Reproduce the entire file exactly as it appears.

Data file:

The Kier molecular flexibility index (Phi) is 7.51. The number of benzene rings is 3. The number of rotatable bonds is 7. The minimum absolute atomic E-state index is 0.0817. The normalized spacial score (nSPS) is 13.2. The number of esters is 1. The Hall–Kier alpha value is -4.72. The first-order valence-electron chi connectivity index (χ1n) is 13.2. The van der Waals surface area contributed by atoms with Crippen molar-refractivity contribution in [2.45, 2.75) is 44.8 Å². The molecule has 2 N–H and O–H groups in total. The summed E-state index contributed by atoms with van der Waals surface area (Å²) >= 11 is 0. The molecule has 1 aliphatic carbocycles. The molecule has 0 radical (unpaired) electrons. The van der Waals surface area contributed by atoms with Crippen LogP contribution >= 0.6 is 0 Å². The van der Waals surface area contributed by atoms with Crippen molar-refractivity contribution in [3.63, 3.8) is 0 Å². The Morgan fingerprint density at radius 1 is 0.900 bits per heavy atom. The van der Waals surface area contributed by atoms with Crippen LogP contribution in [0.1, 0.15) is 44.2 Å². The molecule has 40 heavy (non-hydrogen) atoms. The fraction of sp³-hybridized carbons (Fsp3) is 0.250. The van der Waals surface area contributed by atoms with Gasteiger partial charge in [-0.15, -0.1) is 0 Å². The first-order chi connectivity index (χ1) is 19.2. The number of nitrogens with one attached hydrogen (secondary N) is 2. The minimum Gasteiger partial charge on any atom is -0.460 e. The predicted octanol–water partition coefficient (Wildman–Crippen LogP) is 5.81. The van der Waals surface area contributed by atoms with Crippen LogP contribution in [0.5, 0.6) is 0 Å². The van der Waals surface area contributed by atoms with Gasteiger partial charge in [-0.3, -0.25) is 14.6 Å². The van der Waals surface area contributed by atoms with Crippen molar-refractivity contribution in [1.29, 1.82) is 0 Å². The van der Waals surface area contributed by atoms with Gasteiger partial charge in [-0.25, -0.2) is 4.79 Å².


The Kier molecular flexibility index (Phi) is 7.51. The number of benzene rings is 3. The number of rotatable bonds is 7. The minimum absolute atomic E-state index is 0.0817. The normalized spacial score (nSPS) is 13.2. The number of esters is 1. The Hall–Kier alpha value is -4.72. The first-order valence-electron chi connectivity index (χ1n) is 13.2. The van der Waals surface area contributed by atoms with Crippen molar-refractivity contribution in [2.45, 2.75) is 44.8 Å². The molecule has 2 N–H and O–H groups in total. The summed E-state index contributed by atoms with van der Waals surface area (Å²) >= 11 is 0. The molecule has 1 aliphatic carbocycles. The molecule has 0 radical (unpaired) electrons. The van der Waals surface area contributed by atoms with Crippen LogP contribution >= 0.6 is 0 Å². The van der Waals surface area contributed by atoms with Crippen molar-refractivity contribution in [3.63, 3.8) is 0 Å². The Morgan fingerprint density at radius 1 is 0.900 bits per heavy atom. The van der Waals surface area contributed by atoms with Crippen LogP contribution in [0.1, 0.15) is 44.2 Å². The molecule has 40 heavy (non-hydrogen) atoms. The fraction of sp³-hybridized carbons (Fsp3) is 0.250. The van der Waals surface area contributed by atoms with Gasteiger partial charge in [-0.15, -0.1) is 0 Å². The first-order chi connectivity index (χ1) is 19.2. The number of nitrogens with one attached hydrogen (secondary N) is 2. The minimum Gasteiger partial charge on any atom is -0.460 e. The predicted octanol–water partition coefficient (Wildman–Crippen LogP) is 5.81. The van der Waals surface area contributed by atoms with Crippen LogP contribution in [0.5, 0.6) is 0 Å². The van der Waals surface area contributed by atoms with Gasteiger partial charge in [-0.3, -0.25) is 14.6 Å². The van der Waals surface area contributed by atoms with Crippen molar-refractivity contribution in [1.29, 1.82) is 0 Å². The van der Waals surface area contributed by atoms with Gasteiger partial charge in [-0.25, -0.2) is 4.79 Å².